Three very different men struggle with thoughts of belonging, loss, identity and love as they attempt to find a place for themselves in Britain. The Magistrate tries to create new memories and roots, fusing a wandering exploration of Edinburgh with music. The Maestro, a depressed, quixotic character, sinks out of the real world into the fantastic world of literature. The Mathematician, full of youth, follows a carefree, hedonistic lifestyle, until their three universes collide. In this carefully crafted, multi-layered novel, Tendai Huchu, with his inimitable humour, reveals much about the Zimbabwe story as he draws the reader deep into the lives of the three main characters.
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Tendai Huchu's first novel, The Hairdresser of Harare, was released in 2010 to critical acclaim, and has been translated into German, French and Italian. His short fiction and nonfiction have appeared in The Manchester Review, Ellery Queen's Mystery Magazine, Gutter, Interzone, AfroSF, Wasafiri, Warscapes, The Africa Report, Kwani? and numerous other publications.Review:
“As characters' mundane paths cross and diverge with no one, really, the better for it, The Maestro, the Magistrate, and the Mathematician plots the meaning of the phrase ‘the devil is in the details.’ Huchu thus seems willing to try and capture—and play with—the widespread cynicism of our moment, in a literary field that sometimes prefers sanguine praise. This rare intermingling of wry humor and broad vision makes him a great interlocutor...” —Bookslut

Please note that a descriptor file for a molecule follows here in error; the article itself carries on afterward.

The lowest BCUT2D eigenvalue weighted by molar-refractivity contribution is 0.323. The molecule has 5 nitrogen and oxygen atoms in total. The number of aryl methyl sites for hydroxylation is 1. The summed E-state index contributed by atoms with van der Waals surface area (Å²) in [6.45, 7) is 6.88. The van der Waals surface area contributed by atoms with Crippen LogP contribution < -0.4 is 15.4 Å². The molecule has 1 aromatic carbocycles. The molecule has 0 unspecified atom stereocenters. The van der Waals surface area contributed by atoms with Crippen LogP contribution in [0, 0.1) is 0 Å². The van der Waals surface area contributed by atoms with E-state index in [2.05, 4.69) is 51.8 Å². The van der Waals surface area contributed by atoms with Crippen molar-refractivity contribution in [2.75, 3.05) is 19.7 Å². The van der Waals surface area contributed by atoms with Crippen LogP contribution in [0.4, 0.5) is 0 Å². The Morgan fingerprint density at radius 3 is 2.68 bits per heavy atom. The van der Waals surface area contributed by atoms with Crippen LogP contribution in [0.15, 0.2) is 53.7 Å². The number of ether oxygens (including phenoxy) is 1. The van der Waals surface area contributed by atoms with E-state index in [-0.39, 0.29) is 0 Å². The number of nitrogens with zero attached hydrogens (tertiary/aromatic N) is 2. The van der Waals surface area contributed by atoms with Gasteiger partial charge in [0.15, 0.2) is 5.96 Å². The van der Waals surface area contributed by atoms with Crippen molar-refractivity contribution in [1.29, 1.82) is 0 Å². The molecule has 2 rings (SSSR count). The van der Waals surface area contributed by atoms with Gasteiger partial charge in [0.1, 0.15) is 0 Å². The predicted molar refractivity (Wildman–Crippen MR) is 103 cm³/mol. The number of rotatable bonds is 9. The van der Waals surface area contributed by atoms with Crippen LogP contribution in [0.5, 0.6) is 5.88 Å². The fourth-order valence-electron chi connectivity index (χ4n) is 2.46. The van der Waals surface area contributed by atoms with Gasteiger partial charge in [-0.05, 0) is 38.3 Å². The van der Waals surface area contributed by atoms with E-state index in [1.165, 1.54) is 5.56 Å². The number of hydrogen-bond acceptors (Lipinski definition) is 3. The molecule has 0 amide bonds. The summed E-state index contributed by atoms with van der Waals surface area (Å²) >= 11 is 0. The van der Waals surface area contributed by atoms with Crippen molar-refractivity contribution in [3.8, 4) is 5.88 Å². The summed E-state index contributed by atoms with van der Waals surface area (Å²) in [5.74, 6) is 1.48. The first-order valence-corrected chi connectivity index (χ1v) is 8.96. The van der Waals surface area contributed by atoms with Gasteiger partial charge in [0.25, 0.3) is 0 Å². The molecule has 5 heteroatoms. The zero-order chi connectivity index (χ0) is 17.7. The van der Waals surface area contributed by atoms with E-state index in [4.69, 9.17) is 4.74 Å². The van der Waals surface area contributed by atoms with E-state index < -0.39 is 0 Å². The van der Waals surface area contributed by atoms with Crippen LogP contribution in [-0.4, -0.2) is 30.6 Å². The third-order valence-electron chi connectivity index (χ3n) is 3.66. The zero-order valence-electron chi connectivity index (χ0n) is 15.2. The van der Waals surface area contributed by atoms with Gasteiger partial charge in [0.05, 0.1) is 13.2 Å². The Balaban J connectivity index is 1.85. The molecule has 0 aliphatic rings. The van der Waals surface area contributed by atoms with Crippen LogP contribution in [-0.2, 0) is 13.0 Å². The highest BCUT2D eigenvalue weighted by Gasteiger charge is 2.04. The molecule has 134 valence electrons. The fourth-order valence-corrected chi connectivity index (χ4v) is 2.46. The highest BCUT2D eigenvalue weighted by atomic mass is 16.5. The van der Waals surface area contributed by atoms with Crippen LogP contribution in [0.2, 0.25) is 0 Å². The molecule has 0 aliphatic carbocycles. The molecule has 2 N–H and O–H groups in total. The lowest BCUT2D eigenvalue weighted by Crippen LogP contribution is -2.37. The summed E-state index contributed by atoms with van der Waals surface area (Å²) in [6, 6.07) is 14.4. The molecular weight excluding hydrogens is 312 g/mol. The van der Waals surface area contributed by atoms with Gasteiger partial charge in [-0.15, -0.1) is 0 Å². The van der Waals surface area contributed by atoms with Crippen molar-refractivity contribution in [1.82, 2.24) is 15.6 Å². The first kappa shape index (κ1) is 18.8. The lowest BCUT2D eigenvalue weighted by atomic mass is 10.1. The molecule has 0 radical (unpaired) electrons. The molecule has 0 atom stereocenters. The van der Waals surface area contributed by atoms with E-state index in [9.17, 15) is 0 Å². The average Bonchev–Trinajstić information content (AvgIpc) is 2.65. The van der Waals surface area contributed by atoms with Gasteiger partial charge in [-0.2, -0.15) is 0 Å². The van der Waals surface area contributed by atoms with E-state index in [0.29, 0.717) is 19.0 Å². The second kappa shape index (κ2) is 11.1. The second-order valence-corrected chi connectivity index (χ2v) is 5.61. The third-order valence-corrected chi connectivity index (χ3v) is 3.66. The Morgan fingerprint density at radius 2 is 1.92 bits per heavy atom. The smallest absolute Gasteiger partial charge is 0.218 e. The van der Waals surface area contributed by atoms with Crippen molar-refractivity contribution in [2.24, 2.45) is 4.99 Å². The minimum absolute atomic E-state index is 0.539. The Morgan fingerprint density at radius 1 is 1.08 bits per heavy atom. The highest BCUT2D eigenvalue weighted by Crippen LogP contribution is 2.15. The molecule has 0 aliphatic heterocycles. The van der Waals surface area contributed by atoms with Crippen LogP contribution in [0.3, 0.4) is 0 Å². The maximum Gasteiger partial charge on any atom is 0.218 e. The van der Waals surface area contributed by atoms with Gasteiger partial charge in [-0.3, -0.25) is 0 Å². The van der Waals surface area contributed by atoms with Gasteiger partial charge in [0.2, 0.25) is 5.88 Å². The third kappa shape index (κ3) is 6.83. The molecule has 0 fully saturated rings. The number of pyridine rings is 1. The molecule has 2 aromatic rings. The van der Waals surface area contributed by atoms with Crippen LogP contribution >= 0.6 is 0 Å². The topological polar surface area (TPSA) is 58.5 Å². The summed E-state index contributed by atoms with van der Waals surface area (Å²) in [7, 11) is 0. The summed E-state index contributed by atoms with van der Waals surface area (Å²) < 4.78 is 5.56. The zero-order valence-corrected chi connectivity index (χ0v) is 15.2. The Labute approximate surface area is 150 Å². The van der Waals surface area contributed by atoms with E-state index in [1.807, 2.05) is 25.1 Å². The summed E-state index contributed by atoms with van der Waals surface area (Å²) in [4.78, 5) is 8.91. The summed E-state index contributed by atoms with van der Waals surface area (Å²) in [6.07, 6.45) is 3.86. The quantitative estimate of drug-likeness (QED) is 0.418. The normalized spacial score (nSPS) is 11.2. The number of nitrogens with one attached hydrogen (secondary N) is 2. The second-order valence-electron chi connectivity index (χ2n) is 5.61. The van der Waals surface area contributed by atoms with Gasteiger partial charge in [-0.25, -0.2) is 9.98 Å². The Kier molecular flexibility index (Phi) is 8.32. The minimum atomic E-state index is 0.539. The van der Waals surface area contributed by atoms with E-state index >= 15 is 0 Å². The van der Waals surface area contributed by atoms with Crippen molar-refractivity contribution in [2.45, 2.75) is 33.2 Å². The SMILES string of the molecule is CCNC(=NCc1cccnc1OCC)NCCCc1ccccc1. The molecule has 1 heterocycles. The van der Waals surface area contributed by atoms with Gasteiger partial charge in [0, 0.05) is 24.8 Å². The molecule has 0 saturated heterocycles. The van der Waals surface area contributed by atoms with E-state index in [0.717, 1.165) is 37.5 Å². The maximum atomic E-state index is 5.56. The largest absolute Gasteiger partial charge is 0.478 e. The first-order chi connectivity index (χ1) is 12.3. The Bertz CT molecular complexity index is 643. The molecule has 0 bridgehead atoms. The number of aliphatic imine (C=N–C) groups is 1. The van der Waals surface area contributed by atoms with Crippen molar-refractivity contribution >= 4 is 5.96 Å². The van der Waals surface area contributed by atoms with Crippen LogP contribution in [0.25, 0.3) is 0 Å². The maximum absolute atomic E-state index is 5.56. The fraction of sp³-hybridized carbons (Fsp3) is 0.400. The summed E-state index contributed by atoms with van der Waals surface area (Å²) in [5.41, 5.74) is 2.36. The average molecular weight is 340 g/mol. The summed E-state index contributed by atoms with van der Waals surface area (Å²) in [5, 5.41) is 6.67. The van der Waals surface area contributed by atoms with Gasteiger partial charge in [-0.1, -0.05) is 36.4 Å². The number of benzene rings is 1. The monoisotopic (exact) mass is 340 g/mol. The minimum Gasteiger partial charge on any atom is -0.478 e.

“As we meet various family members and come to understand their relationships to one another, the familiar immigrant themes of assimilation, sense of place, belonging, and identity slowly emerge, with a freshness and originality that makes this a literary standout. And Edinburgh is a character all by itself as Huchu describes in precise and vivid detail its streets and natural landmarks.”
I am reminded of Julius’s contemplative observations of New York City in Teju Cole’s Open City Even with all its beauty, Huchu depicts [an Edinburgh] where people die alone and lonely, and live in the same way; a place where a shared nationality forms tenuous ties that do not necessarily equate to loyalty or kinship.”
The Maestro, The Magistrate & The Mathematician comes at a time when writers from the continent are protesting the African Literature’ tag, and this text goes a long way in making [their] case. Though majorly concerned with the lives of three Zimbabweans abroad and those around them, it’s a universal and truly illuminating work.”
The Royal African Society
The Shona saying for a breath of fresh air” is mhepo ino tonhorera, and Huchu really is.”
“His first novel, The Hairdresser of Harare, was a black comedy of political manners, in the Zimbabwe of ZANU-PF and hyperinflation—and along with a sly treatment of sexuality that’s worth the price of admission alone—it put Huchu’s name on a lot of lists of writers to watch. In The Maestro, The Magistrate & The Mathematician, he has moved outward to the community of expatriate Zimbabweans living in Edinburgh but waiting for the time to be right to return, triumphantly, home.” —LitHub
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Descripción amaBooks Publishers, 2014. Paperback. Estado de conservación: Very Good. Great condition with minimal wear, aging, or shelf wear. Nº de ref. de la librería P020797495002
Descripción amaBooks Publishers. PAPERBACK. Estado de conservación: Good. 0797495002 Item in good condition. Textbooks may not include supplemental items i.e. CDs, access codes etc. Nº de ref. de la librería Z0797495002Z3